Opportunities and Drawbacks for Alpine Tourism Under Climate Change
Franz Prettenthaler and Christoph Neger
Alpine tourism both contributes to the generation of greenhouse gases and suffers the consequences of climate change. This has been apparent in many destinations since the late 20th century and will exacerbate further in the future. It will particularly affect the winter season, which relies heavily on snow-based activities. Since the early 21st century, these effects have largely been dealt with by the use of artificial snowmaking, which will remain an important tool for alpine tourism destinations, despite increasing efforts and costs. The effects of climate change will not be ubiquitous but, rather, will impact low-lying and less prepared resorts first, whereas those in higher elevations and with the necessary infrastructure might even benefit in the short term by shifts in tourist flows away from less attractive sites. Long term, however, climate change is a serious issue for all alpine winter sports destinations, particularly because customers might lose interest in winter activities. Regarding summer tourism, the future looks brighter, and many authors even expect an increase in tourism as other areas such as the Mediterranean become less attractive. Yet other researchers are skeptical of setting too high hopes in these projections because the situation is much more complex than assumed in many models and scenarios, considering for instance the distinct temperature preferences of visitors practicing different tourism activities. The uncertainties regarding the future of alpine tourism are even greater when climate policy, directed toward the mitigation of climate change, is taken into account as well. In this regard, to date there have been no significant impacts, but this might change under future, more extreme climatic conditions, which could lead to bolder policy actions. Moreover, consumers might change their travel preferences, favoring less carbon-intensive alternatives.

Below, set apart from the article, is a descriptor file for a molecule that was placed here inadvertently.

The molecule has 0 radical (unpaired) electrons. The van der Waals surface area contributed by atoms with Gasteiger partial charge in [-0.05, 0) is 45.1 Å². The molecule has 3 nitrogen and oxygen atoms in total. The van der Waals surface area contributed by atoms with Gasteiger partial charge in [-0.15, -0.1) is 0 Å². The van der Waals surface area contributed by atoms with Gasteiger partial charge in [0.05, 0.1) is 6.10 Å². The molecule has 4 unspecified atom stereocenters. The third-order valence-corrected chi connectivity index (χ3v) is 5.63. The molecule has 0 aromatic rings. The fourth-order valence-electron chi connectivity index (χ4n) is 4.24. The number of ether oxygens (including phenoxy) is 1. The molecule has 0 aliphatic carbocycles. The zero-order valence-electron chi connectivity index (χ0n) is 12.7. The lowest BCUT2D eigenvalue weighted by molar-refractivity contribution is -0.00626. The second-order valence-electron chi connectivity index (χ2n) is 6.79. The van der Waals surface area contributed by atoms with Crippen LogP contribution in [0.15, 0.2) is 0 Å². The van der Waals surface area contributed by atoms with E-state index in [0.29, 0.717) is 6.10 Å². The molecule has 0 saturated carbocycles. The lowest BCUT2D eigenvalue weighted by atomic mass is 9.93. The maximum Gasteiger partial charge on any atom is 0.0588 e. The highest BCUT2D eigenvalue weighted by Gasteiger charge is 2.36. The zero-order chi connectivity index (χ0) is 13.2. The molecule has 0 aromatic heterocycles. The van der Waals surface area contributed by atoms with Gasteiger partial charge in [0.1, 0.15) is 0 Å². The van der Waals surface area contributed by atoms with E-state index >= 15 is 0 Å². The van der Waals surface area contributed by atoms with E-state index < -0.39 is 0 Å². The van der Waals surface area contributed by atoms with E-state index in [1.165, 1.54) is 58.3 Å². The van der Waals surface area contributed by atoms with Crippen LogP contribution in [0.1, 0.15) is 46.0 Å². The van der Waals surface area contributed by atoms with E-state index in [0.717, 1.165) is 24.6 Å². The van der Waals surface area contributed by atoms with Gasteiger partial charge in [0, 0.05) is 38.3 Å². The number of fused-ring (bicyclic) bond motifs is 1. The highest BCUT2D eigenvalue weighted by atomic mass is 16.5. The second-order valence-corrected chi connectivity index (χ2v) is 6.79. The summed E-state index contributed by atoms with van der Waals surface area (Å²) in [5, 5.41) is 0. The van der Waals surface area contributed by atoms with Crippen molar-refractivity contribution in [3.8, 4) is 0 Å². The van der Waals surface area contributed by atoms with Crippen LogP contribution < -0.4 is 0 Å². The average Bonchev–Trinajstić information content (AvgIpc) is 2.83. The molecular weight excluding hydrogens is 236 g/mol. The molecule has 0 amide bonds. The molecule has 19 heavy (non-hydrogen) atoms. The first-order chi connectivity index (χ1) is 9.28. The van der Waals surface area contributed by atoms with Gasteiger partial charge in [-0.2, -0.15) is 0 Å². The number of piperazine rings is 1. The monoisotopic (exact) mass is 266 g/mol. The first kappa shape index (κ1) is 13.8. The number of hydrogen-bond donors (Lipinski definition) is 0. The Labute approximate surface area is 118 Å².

Plant Phenology of the European Alps